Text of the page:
Type locality. Chile.

Macrocyclis peruvianus (Lamarck, 1822) (Figs. 1-14)

Shell. Depressed, short spire, 4½-5 whorls rapidly increasing in size, strongly ovate aperture, aperture's lip is overturned and widened at the bottom (Fig. 2). The initial whorls present discontinuous striae, disposed in spiral, and transversal striae which overlap each other (Figs. 3, 4). Diameter = 45-60mm.

Radula (Figs. 5-8). Has central, lateral and marginal teeth, presenting a variation among them. As of the disposition of the teeth, the marginal and lateral teeth are slightly inclined towards the central teeth, which have a rectilinear disposition. Unicuspid central teeth, oval and prolonged mesocone with slightly sharp posterior extremity; the posterior region stands out, convex and oval. Unicuspid lateral teeth, narrower mesocone and posterior extremity sharper than central teeth's; it is distinguished by the greater length of the external lateral, resulting in a curve directed to the medium portion of the radula. Unicuspid marginal teeth, with long and rounded mesocone and with traces of endocone. Row-formula of the radula: C10-14/1 + L 16-25/2 + M19-26/2 (adapted from BREURE, 1979).

Jaw (Figs. 9, 10). Slightly arched, and does not have ribs; visible transversal growth lines.

Palial cavity (Fig. 11). Shows a pattern of black stains along its entire extension. Triangular kidney, with size corresponding to 1/16 of palial cavity. To the right of the kidney the pericardium is found, involving the ventricle and the auricle, which have similar sizes. The pulmonary vein follows, and parallel to it, towards the kidney, the secondary pulmonary vein is found. The primary ureter, wide and acinous, is on the right anterior side of the kidney. It curves, originating the narrow secondary ureter, which prolongs parallel to the rectum and apparently joins it at about 5 mm from the anus.

Reproductive system (Figs. 12-14). Triaullic, regarding genital ducts; the diverticulum of the seminal duct, which receives the homologous sperm, has double in caliber than the evertophallus. Ovarioteste formed by tri or bifurcate acinous follicles; the ducts of these follicles converge to the ovulispermioduct which increases in caliber in its final portion, forming the seminal vesicle, which once again becomes thinner and connects to the fertilization complex fitted to the albumin gland. This gland has an elliptic shape and is large and long. Grayish ovispermioduct, with constant epithelial wrinkles throughout its entire extension. On the side opposing the epithelial wrinkles there is a prostatic gland of white yellowish coloring. The ovispermioduct joins the oviduct whose length is similar to the vagina's, which follows it and in its turn joins the atrium, conducting to the genital pore. The thin and delicate gametolytic gland duct prolongs from the vagina, there is a minuscule gametolytic gland on its extremity. Right under the connection of this duct, the vagina receives the diverticulum of the seminal duct which has more than double of the caliber of the gametolytic gland duct and about half the length. The deferent duct exteriorizes in the end of the oviduct, inserting itself in the end of the epiphallus. Muscular phallus. Cylindrical, uniform and robust evertophallus, with length three times longer than the epiphallus. The retractor muscle, which is inserted in the end of the evertophallus, presents an extension superior than the evertophallus. The epiphallus is curved above the evertophallus, being initially dilated and progressively decreasing in size.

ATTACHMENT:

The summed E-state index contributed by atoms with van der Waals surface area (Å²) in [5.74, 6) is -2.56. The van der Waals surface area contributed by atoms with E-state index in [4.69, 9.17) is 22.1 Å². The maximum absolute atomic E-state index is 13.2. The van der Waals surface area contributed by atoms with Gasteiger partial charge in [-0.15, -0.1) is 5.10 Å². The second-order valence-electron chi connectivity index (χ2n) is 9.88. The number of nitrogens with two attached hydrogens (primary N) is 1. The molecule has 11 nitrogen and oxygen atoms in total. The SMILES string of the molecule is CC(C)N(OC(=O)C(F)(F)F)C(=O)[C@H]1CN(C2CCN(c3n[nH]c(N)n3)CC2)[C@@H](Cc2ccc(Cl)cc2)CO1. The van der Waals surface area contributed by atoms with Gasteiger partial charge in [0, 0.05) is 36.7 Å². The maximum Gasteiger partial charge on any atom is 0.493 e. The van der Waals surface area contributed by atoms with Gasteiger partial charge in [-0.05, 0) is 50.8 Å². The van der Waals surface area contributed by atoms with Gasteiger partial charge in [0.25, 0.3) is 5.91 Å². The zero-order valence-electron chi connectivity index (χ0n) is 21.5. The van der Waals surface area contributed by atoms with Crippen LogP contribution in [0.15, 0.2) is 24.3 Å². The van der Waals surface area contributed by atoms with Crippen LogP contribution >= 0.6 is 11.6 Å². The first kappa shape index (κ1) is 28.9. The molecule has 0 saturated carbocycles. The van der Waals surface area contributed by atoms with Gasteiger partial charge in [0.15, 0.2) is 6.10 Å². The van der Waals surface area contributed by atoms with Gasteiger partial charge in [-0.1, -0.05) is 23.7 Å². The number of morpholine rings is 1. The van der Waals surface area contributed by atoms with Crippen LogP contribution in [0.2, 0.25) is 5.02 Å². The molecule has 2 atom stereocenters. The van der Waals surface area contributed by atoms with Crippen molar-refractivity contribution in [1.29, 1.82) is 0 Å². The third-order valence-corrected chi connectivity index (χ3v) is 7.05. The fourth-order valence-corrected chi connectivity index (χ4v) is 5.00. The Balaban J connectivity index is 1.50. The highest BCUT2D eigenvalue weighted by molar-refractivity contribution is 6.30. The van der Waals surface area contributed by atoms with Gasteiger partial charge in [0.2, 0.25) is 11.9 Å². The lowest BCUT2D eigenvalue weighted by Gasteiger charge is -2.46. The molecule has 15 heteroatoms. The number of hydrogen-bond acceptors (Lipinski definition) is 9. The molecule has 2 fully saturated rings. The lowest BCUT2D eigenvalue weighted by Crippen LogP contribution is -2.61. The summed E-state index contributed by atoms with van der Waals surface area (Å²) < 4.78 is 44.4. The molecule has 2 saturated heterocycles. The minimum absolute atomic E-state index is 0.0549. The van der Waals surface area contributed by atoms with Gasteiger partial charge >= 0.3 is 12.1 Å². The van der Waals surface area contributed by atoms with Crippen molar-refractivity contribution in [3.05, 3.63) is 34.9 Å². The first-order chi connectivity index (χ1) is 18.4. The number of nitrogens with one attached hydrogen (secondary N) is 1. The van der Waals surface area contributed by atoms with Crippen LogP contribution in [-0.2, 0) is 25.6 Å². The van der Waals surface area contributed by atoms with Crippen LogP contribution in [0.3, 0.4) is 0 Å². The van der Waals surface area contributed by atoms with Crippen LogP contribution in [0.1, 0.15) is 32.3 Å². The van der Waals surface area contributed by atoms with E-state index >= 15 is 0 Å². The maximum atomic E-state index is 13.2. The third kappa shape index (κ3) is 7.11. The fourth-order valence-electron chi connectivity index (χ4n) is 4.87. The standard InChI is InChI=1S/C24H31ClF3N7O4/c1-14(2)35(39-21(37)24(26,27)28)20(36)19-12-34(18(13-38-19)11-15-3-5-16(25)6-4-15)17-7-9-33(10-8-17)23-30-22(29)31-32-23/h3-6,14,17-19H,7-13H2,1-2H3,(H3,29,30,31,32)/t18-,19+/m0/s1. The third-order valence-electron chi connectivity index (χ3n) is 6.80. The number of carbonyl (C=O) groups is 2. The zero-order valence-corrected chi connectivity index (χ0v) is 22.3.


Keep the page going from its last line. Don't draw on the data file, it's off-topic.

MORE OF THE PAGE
REFERENCES

ALBERS, J. C. 1850. Die Heliceen, nach natürlicher Verwandtschaft systematisch geordnet. Berlin. 262p.         [ Links ]

BREURE, A. S. H. 1979. Systematics, phylogeny and zoogeography of Bulimulinae (Mollusca). Zoologische Verhandelingen (168):1-215.         [ Links ]

LAMARCK, J. B. P. A. DE M. DE. 1822. Histoire naturelle des animaux sans vertèbres. Paris, v.6, partie 2. p.76.         [ Links ]

LETELIER, S. V. & RAMOS, A. M. L. 2002. Moluscos terrestres y de aguas continentales de la expedición Iniciativa Darwin (1998-1999), región de Aisén, zona austral de Chile. Boletín del Museo Nacional de Historia Natural 51:185-195.         [ Links ]

PLOEGER, S. & BREURE, A. S. H. 1977. A rapid procedure for preparation of radulae for routine research with Scanning Electron Microscope. Basteria 41:47-52.         [ Links ]

STUARDO, J. & VEGA, R. 1985. Synopsis of the land mollusca of Chile with remarks on distribution. Studies on Neotropical Fauna and Environment 20:125-146.         [ Links ]

ZILCH, A. 1960. Euthyneura. In: WENZ, W. ed. Gastropoda. Berlin, Gebrüder Borntraeger. v.2. p.468-471.         [ Links ]

 

 

Recebido em fevereiro de 2007.
Aceito em agosto de 2008.